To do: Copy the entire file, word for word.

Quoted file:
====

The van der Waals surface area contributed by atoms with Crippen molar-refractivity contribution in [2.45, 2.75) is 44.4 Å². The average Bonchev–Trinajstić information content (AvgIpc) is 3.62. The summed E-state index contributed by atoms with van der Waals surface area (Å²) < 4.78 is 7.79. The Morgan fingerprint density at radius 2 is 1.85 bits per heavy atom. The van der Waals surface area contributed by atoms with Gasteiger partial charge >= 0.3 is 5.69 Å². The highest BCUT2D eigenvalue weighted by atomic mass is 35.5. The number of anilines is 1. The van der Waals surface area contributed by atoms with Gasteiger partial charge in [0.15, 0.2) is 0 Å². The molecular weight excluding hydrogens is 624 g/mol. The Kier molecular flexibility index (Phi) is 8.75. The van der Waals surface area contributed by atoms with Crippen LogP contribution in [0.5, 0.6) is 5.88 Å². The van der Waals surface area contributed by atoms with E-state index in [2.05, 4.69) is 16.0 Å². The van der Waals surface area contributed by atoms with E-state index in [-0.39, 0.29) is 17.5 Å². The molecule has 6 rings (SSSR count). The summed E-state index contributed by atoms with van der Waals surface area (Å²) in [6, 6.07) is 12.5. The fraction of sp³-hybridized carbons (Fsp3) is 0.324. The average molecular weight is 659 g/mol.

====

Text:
The van der Waals surface area contributed by atoms with Crippen molar-refractivity contribution in [2.45, 2.75) is 44.4 Å². The average Bonchev–Trinajstić information content (AvgIpc) is 3.62. The summed E-state index contributed by atoms with van der Waals surface area (Å²) < 4.78 is 7.79. The Morgan fingerprint density at radius 2 is 1.85 bits per heavy atom. The van der Waals surface area contributed by atoms with Gasteiger partial charge >= 0.3 is 5.69 Å². The highest BCUT2D eigenvalue weighted by atomic mass is 35.5. The number of anilines is 1. The van der Waals surface area contributed by atoms with Gasteiger partial charge in [0.15, 0.2) is 0 Å². The molecular weight excluding hydrogens is 624 g/mol. The Kier molecular flexibility index (Phi) is 8.75. The van der Waals surface area contributed by atoms with Crippen LogP contribution in [0.5, 0.6) is 5.88 Å². The van der Waals surface area contributed by atoms with E-state index in [2.05, 4.69) is 16.0 Å². The van der Waals surface area contributed by atoms with E-state index in [-0.39, 0.29) is 17.5 Å². The molecule has 6 rings (SSSR count). The summed E-state index contributed by atoms with van der Waals surface area (Å²) in [6, 6.07) is 12.5. The fraction of sp³-hybridized carbons (Fsp3) is 0.324. The average molecular weight is 659 g/mol.